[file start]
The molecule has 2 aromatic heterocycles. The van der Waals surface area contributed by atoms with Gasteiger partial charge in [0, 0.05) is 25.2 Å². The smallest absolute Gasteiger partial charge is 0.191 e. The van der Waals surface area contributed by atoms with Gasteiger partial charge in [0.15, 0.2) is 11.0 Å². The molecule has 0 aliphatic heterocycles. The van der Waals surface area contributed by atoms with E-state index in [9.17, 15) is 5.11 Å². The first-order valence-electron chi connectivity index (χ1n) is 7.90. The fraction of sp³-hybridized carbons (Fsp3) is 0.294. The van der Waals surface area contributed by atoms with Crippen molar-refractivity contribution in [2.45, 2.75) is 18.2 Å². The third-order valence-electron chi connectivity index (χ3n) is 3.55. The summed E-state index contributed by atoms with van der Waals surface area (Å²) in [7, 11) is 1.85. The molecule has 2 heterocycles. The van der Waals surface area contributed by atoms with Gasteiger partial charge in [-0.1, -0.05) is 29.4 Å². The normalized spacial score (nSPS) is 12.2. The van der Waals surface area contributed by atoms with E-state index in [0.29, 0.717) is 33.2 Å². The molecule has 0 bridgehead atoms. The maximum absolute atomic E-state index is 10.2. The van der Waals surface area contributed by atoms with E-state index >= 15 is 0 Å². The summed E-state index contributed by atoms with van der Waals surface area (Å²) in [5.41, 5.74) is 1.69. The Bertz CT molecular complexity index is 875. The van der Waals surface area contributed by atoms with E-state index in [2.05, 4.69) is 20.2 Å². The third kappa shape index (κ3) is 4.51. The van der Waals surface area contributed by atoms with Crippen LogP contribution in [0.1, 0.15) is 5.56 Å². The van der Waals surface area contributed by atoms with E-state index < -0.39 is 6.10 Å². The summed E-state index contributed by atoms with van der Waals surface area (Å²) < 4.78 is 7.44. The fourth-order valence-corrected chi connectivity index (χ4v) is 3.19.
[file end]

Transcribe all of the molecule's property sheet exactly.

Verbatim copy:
The molecule has 2 aromatic heterocycles. The van der Waals surface area contributed by atoms with Gasteiger partial charge in [0, 0.05) is 25.2 Å². The smallest absolute Gasteiger partial charge is 0.191 e. The van der Waals surface area contributed by atoms with Gasteiger partial charge in [0.15, 0.2) is 11.0 Å². The molecule has 0 aliphatic heterocycles. The van der Waals surface area contributed by atoms with E-state index in [9.17, 15) is 5.11 Å². The first-order valence-electron chi connectivity index (χ1n) is 7.90. The fraction of sp³-hybridized carbons (Fsp3) is 0.294. The van der Waals surface area contributed by atoms with Crippen molar-refractivity contribution in [2.45, 2.75) is 18.2 Å². The third-order valence-electron chi connectivity index (χ3n) is 3.55. The summed E-state index contributed by atoms with van der Waals surface area (Å²) in [7, 11) is 1.85. The molecule has 2 heterocycles. The van der Waals surface area contributed by atoms with Gasteiger partial charge in [-0.1, -0.05) is 29.4 Å². The normalized spacial score (nSPS) is 12.2. The van der Waals surface area contributed by atoms with E-state index in [0.29, 0.717) is 33.2 Å². The molecule has 0 bridgehead atoms. The maximum absolute atomic E-state index is 10.2. The van der Waals surface area contributed by atoms with E-state index >= 15 is 0 Å². The summed E-state index contributed by atoms with van der Waals surface area (Å²) in [5.41, 5.74) is 1.69. The Bertz CT molecular complexity index is 875. The van der Waals surface area contributed by atoms with E-state index in [2.05, 4.69) is 20.2 Å². The third kappa shape index (κ3) is 4.51. The van der Waals surface area contributed by atoms with Crippen LogP contribution in [0.1, 0.15) is 5.56 Å². The van der Waals surface area contributed by atoms with E-state index < -0.39 is 6.10 Å². The summed E-state index contributed by atoms with van der Waals surface area (Å²) < 4.78 is 7.44. The fourth-order valence-corrected chi connectivity index (χ4v) is 3.19.